Like a tour bus operator focused on the northern suburbs of Adelaide, Vatra Games has the unenviable task of convincing its audience to spend 15-odd hours in an extremely unpleasant place. The task is made harder by the fact that the place in question, Silent Hill, is something of a sacred town for many gamers. It’s also a place that has, for nine or so years, struggled to drum up the sort of positive critical reception it was once known for (although Shattered Memories on the Wii was a bit of a masterpiece). Ultimately, your opinion on whether or not Vatra has succeeded at creating a worthy entry into the series is going to depend on what sort of experience you were after going in.
Downpour puts you in the recently chained shoes of Murphy Pendleton, a man who begins his journey through Silent Hill after being thrown clear from the prison bus that was transporting him to his new cell. Over the course of the game you’ll get to know a lot more about who Murphy is, what he did to land in prison, and why, exactly, he ended up in the craphole of symbolism and metaphor that is Silent Hill.
As always there are multiple endings that change depending on the choices you make throughout, although these choices often come down to very black and white ‘do something good/bad’ button presses. Still, it’s a good story, and one you’ll want to see through despite the game’s numerous frustrations.
If you’re after satisfying combat, look elsewhere. Downpour’s handful of different enemies aren’t the smartest lot, but they’re all super aggressive, especially if there’s a storm brewing in the area. They like to attack in packs, and running from them isn’t always an option. If you’ve got a gun on you – which you frequently won’t – you can choose to deal with the awkward aiming controls, although often the meatier melee weapons are more effective.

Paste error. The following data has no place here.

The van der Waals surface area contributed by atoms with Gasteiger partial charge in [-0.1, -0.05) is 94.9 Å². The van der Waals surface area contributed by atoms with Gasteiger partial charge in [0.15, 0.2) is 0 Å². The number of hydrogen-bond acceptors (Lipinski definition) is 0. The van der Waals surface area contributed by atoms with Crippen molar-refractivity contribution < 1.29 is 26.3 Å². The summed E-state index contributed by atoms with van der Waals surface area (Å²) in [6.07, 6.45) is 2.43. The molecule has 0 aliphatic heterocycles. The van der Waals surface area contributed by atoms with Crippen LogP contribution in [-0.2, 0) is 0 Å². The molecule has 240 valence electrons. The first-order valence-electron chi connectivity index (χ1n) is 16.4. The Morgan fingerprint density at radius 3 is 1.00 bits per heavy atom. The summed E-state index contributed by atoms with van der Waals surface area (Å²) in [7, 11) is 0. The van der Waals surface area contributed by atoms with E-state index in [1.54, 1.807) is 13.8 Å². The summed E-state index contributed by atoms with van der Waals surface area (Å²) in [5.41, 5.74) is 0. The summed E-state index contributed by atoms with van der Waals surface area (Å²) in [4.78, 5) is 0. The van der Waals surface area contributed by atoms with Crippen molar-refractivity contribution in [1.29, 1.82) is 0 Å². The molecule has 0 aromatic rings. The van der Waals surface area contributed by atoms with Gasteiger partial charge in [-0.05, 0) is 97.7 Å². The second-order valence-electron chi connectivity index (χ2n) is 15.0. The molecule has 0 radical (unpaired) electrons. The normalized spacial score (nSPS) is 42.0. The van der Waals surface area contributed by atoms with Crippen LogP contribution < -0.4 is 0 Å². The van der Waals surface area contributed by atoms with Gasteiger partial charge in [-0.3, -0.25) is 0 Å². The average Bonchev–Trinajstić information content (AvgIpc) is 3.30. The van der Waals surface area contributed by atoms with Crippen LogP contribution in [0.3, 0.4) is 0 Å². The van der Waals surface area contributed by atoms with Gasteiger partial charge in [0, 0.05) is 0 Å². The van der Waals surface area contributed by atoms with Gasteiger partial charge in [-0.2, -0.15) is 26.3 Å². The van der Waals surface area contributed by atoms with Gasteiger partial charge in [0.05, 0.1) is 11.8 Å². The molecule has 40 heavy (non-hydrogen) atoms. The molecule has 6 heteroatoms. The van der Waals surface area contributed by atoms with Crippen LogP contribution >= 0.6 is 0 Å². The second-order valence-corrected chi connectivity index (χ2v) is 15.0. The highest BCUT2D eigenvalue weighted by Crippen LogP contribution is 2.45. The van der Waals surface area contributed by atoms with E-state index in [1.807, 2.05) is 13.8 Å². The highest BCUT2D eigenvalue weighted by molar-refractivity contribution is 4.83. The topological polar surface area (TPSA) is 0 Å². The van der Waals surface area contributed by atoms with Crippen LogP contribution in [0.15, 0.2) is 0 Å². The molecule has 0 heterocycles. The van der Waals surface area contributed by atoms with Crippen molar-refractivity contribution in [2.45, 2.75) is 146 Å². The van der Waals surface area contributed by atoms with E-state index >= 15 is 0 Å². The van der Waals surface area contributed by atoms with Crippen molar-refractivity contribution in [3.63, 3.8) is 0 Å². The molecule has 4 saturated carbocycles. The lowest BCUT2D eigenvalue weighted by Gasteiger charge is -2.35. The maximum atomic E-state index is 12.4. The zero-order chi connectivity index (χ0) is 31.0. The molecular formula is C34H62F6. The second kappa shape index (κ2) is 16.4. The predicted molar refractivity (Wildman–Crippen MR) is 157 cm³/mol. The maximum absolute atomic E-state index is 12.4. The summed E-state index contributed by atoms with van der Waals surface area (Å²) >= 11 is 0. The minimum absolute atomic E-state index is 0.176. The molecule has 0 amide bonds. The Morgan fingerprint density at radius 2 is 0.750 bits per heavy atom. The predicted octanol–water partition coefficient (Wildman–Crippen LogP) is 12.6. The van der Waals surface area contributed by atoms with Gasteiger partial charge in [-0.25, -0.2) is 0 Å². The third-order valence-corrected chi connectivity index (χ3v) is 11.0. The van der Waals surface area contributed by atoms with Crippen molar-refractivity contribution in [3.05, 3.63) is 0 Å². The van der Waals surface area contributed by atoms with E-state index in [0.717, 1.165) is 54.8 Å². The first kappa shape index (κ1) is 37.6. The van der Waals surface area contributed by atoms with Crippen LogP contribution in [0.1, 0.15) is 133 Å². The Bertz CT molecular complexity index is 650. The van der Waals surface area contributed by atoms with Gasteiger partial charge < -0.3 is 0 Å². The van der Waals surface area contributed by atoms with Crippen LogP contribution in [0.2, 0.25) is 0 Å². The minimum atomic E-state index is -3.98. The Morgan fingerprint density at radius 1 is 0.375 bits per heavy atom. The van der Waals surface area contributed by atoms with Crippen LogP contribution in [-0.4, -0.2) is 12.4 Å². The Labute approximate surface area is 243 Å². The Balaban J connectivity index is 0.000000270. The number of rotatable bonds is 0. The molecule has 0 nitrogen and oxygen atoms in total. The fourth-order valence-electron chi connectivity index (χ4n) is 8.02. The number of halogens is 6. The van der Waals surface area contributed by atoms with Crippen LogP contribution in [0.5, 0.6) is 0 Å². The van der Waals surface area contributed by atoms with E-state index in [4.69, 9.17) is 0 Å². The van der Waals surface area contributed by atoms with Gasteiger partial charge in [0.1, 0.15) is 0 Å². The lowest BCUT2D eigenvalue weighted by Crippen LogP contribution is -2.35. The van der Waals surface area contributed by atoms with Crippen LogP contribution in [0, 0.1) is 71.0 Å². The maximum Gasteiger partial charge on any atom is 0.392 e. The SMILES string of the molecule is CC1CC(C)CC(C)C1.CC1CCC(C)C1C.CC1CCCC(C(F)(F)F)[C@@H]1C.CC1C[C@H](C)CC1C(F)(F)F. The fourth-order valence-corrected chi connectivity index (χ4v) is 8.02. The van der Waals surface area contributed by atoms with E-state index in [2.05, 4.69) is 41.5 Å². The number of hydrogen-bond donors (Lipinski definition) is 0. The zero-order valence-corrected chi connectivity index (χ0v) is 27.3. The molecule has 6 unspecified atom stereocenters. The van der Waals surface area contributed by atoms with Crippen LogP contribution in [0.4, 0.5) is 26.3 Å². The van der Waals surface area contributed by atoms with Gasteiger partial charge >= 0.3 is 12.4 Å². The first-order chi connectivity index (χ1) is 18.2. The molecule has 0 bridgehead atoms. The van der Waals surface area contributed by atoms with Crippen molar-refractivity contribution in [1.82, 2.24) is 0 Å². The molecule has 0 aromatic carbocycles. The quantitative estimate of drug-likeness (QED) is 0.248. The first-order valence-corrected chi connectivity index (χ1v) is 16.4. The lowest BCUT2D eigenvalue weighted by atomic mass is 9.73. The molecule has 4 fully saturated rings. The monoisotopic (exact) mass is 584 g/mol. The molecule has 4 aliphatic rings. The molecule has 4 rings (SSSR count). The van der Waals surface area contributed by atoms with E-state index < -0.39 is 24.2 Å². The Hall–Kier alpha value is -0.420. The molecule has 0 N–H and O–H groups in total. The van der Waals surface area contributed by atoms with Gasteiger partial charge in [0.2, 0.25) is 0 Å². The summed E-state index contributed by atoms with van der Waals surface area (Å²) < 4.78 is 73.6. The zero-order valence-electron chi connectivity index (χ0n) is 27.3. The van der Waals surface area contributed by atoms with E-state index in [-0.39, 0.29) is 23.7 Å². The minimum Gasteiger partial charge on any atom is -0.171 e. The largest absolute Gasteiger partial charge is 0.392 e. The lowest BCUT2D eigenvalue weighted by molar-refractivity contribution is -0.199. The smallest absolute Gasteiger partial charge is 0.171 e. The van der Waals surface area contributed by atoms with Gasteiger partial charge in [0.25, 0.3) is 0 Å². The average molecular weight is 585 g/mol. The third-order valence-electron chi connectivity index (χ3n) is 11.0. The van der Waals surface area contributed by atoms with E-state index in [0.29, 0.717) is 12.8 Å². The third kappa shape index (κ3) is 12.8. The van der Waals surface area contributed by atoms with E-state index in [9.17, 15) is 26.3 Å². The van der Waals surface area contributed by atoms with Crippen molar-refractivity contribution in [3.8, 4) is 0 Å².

Your attack options are limited to mashing a single button while occasionally blocking and most weapons break if you so much as look at an enemy while holding them, which is usually a good thing in the survival horror genre, but the sheer aggression of your enemies makes the whole thing quite frustrating. It also, ultimately, makes your enemies less scary. If a creature exists solely to attack you it feels considerably less real than one that seems to serve a purpose outside of bashing your skull in, and the enemy designs, outside of the boss fights, don’t have any of the symbolic links to Murphy’s dilemma that you might expect from a game like this. On the plus side, pummelling out the brains of a downed enemy with a sledgehammer is far more satisfying than you’d admit to a psychiatrist.
Otherwise, Downpour has borrowed quite a bit from the aforementioned Shattered Memories (which featured no combat whatsoever). While it may not follow that game’s sense of focused linearity, it has a similar love of exploration, multiple choices, and shining lights all over the place. But this comparison is most apt during the infrequent ‘otherworld’ sequences, which are focused purely on running away from a strange void that chases you through hellish, warping levels. These moments are tense and exciting, albeit occasionally a little frustrating, and allow for some truly trippy level-design and art-direction. The graphics really shine when it comes to architecture, even if the character and monster models leave a bit to be desired.